I know I say this regularly, but I can’t do justice to this book in my response. The more I think about it (I finished reading it last Wednesday), the more I realize I don’t know how to talk about it.
My local book group decided to do this book and movie, and it was an excellent choice even if I did miss the discussion! It was particularly relevant as Garimara died in April 2014 and is there a better way to honor a writer’s passing than reading their works?
I’m not sure, but if I had to guess I would say there are quite a few books out there about the Stolen Generations, but I’m not sure how many are first hand accounts. And that is where this story truly hits home. Follow the Rabbit-Proof Fence is as much Garimara’s story as it is her mother and aunt’s. And to find out at the end that her mother made the journey a second time with one of her children and the incredible journey in the book and movie becomes that much more powerful.
This book has been on my to-be-read shelf for so long it took quite a while to trace where and when I bought it! I apparently picked it up way back in October 2012 when I helped out at the Somerville Public Library book sale! I’m glad I grabbed a copy. I own a copy of the film, but for some reason I never realized they adapted it from a novel!
Add in that when random.org selected it as my next book and I prepared to read it I found out it was a trilogy, my mind was BLOWN! I was a little grumpy at first, because I had a plan worked out to read more of my to-be-read shelf and was trying really hard not to add more in between the books, but I do love a good trilogy! I plan to read two and three, The Girl With No Shadow and Peaches for Father Francis, in the next few weeks and am VERY excited about them!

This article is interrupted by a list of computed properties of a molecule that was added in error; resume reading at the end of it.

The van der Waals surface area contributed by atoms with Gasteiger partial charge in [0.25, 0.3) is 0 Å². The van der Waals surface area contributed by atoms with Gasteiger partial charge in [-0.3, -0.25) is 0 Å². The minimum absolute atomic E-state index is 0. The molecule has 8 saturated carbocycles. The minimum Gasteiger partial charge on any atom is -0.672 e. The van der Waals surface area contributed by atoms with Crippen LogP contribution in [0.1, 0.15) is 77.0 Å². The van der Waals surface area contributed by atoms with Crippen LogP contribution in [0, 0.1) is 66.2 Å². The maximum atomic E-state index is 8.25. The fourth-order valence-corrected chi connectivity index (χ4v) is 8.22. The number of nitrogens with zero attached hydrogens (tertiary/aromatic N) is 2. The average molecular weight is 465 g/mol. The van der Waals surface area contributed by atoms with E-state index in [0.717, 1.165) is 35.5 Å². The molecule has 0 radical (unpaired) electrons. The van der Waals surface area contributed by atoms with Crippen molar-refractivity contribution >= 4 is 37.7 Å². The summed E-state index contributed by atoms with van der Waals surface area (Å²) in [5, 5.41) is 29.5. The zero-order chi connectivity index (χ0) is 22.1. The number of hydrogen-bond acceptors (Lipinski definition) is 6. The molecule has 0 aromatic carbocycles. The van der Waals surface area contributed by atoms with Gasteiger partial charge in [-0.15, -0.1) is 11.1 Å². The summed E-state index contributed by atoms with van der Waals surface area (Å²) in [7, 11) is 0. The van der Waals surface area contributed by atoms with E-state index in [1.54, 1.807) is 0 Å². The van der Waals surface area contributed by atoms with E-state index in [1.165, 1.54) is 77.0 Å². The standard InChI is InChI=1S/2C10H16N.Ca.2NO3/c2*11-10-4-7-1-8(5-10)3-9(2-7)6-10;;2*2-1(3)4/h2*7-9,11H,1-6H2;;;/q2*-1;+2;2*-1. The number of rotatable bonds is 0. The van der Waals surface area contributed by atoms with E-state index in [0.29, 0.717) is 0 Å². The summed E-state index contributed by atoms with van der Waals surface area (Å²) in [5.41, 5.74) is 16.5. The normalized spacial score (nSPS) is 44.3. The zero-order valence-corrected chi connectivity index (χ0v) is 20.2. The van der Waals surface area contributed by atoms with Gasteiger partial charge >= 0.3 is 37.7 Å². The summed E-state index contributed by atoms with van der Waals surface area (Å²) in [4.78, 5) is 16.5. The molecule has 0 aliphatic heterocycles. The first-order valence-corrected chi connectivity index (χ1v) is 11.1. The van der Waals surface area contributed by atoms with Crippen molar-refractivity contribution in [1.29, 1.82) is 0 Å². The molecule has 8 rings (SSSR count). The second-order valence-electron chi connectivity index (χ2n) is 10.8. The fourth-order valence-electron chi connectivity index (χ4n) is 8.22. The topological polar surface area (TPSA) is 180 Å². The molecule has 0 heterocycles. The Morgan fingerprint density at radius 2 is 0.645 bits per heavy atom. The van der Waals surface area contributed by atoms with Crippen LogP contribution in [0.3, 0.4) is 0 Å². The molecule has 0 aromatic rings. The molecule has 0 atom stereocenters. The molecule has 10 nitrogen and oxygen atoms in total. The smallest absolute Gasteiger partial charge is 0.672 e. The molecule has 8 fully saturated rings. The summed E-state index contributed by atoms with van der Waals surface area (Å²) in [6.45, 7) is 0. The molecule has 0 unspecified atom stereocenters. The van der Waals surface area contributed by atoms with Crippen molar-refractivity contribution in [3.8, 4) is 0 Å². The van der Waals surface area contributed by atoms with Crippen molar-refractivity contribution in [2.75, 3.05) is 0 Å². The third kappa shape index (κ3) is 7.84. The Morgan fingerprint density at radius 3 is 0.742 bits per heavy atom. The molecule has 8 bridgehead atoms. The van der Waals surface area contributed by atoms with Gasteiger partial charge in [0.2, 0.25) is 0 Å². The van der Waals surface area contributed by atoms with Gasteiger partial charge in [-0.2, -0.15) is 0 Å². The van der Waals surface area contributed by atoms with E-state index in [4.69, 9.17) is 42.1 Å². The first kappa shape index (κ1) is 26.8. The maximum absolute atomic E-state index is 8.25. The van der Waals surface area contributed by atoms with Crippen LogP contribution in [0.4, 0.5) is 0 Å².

Even though I am incredibly organized, I often think I can be much more organized and wonder how other people stay organized, so when I first heard about this book from Ann on Books on the Nightstand I knew I had to get a copy. I loved the title and wanted to read more about it the organizational suggestions. I grabbed a copy from my local library and here I am.
Overall, I enjoyed the book and it’s set up like many other self-help books: suggestion, how-to, summary and any worksheets or tools you might need. :, does a great job of offering many suggestions for every hurdle, which is great. There weren’t too many new tips or tricks that I felt I could use, but what I found great (and could see where it would help out a teen or pre-teen) is that she explains WHY you should do some of the organizational things you are told to do and doesn’t just tell you to do them. I also really enjoyed Homayoun holistic approach to organizational management for teenagers, from health and fitness to school and extra curricular activities she really pushed for the young men to take control of their own lives and schedules.